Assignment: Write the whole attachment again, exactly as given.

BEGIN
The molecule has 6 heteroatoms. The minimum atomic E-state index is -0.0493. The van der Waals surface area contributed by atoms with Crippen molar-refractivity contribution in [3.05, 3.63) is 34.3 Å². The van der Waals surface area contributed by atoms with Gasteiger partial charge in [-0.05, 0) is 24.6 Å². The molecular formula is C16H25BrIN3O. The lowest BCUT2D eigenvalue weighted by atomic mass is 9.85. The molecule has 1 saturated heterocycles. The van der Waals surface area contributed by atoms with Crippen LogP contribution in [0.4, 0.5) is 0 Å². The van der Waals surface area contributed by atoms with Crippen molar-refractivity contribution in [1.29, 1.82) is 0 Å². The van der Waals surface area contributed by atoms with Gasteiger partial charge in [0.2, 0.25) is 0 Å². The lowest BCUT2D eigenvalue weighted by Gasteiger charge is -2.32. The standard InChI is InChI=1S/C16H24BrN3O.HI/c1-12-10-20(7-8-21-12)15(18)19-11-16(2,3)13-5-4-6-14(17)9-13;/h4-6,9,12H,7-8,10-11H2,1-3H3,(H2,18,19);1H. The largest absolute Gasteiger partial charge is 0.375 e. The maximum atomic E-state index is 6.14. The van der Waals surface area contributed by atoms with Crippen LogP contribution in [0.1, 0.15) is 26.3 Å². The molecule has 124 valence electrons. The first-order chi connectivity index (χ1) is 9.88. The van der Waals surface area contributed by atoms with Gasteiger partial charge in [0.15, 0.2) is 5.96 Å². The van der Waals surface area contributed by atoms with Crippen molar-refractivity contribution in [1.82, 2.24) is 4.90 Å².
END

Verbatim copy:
The molecule has 6 heteroatoms. The minimum atomic E-state index is -0.0493. The van der Waals surface area contributed by atoms with Crippen molar-refractivity contribution in [3.05, 3.63) is 34.3 Å². The van der Waals surface area contributed by atoms with Gasteiger partial charge in [-0.05, 0) is 24.6 Å². The molecular formula is C16H25BrIN3O. The lowest BCUT2D eigenvalue weighted by atomic mass is 9.85. The molecule has 1 saturated heterocycles. The van der Waals surface area contributed by atoms with Crippen LogP contribution in [0.4, 0.5) is 0 Å². The van der Waals surface area contributed by atoms with Crippen molar-refractivity contribution in [1.29, 1.82) is 0 Å². The van der Waals surface area contributed by atoms with Gasteiger partial charge in [0.2, 0.25) is 0 Å². The lowest BCUT2D eigenvalue weighted by Gasteiger charge is -2.32. The standard InChI is InChI=1S/C16H24BrN3O.HI/c1-12-10-20(7-8-21-12)15(18)19-11-16(2,3)13-5-4-6-14(17)9-13;/h4-6,9,12H,7-8,10-11H2,1-3H3,(H2,18,19);1H. The largest absolute Gasteiger partial charge is 0.375 e. The maximum atomic E-state index is 6.14. The van der Waals surface area contributed by atoms with Crippen LogP contribution in [0.1, 0.15) is 26.3 Å². The molecule has 124 valence electrons. The first-order chi connectivity index (χ1) is 9.88. The van der Waals surface area contributed by atoms with Gasteiger partial charge in [0.15, 0.2) is 5.96 Å². The van der Waals surface area contributed by atoms with Crippen molar-refractivity contribution in [1.82, 2.24) is 4.90 Å².